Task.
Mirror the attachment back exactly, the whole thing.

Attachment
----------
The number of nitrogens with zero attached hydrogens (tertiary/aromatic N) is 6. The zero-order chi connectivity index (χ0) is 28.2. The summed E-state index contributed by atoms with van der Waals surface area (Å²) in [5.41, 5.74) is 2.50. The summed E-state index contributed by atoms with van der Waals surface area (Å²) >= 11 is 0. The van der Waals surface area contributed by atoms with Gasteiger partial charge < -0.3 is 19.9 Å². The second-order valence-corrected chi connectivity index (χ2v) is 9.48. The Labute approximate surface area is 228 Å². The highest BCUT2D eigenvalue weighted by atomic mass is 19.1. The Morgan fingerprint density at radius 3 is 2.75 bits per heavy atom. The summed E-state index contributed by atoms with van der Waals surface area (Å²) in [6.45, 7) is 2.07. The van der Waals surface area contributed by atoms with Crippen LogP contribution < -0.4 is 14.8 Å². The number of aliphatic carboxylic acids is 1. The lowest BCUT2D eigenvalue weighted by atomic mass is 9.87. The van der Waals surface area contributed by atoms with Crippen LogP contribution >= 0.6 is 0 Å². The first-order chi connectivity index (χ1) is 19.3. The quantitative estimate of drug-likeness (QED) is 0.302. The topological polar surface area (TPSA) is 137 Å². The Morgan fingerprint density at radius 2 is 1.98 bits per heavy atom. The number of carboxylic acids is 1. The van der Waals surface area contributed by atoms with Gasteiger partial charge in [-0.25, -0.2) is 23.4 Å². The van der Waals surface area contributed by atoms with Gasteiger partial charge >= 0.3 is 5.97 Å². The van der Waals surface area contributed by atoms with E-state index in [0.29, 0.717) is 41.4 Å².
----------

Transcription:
The number of nitrogens with zero attached hydrogens (tertiary/aromatic N) is 6. The zero-order chi connectivity index (χ0) is 28.2. The summed E-state index contributed by atoms with van der Waals surface area (Å²) in [5.41, 5.74) is 2.50. The summed E-state index contributed by atoms with van der Waals surface area (Å²) >= 11 is 0. The van der Waals surface area contributed by atoms with Gasteiger partial charge < -0.3 is 19.9 Å². The second-order valence-corrected chi connectivity index (χ2v) is 9.48. The Labute approximate surface area is 228 Å². The highest BCUT2D eigenvalue weighted by atomic mass is 19.1. The Morgan fingerprint density at radius 3 is 2.75 bits per heavy atom. The summed E-state index contributed by atoms with van der Waals surface area (Å²) in [6.45, 7) is 2.07. The van der Waals surface area contributed by atoms with Crippen LogP contribution < -0.4 is 14.8 Å². The number of aliphatic carboxylic acids is 1. The lowest BCUT2D eigenvalue weighted by atomic mass is 9.87. The van der Waals surface area contributed by atoms with Crippen LogP contribution >= 0.6 is 0 Å². The first-order chi connectivity index (χ1) is 19.3. The quantitative estimate of drug-likeness (QED) is 0.302. The topological polar surface area (TPSA) is 137 Å². The Morgan fingerprint density at radius 2 is 1.98 bits per heavy atom. The number of carboxylic acids is 1. The van der Waals surface area contributed by atoms with Gasteiger partial charge in [-0.25, -0.2) is 23.4 Å². The van der Waals surface area contributed by atoms with Gasteiger partial charge >= 0.3 is 5.97 Å². The van der Waals surface area contributed by atoms with E-state index in [0.29, 0.717) is 41.4 Å².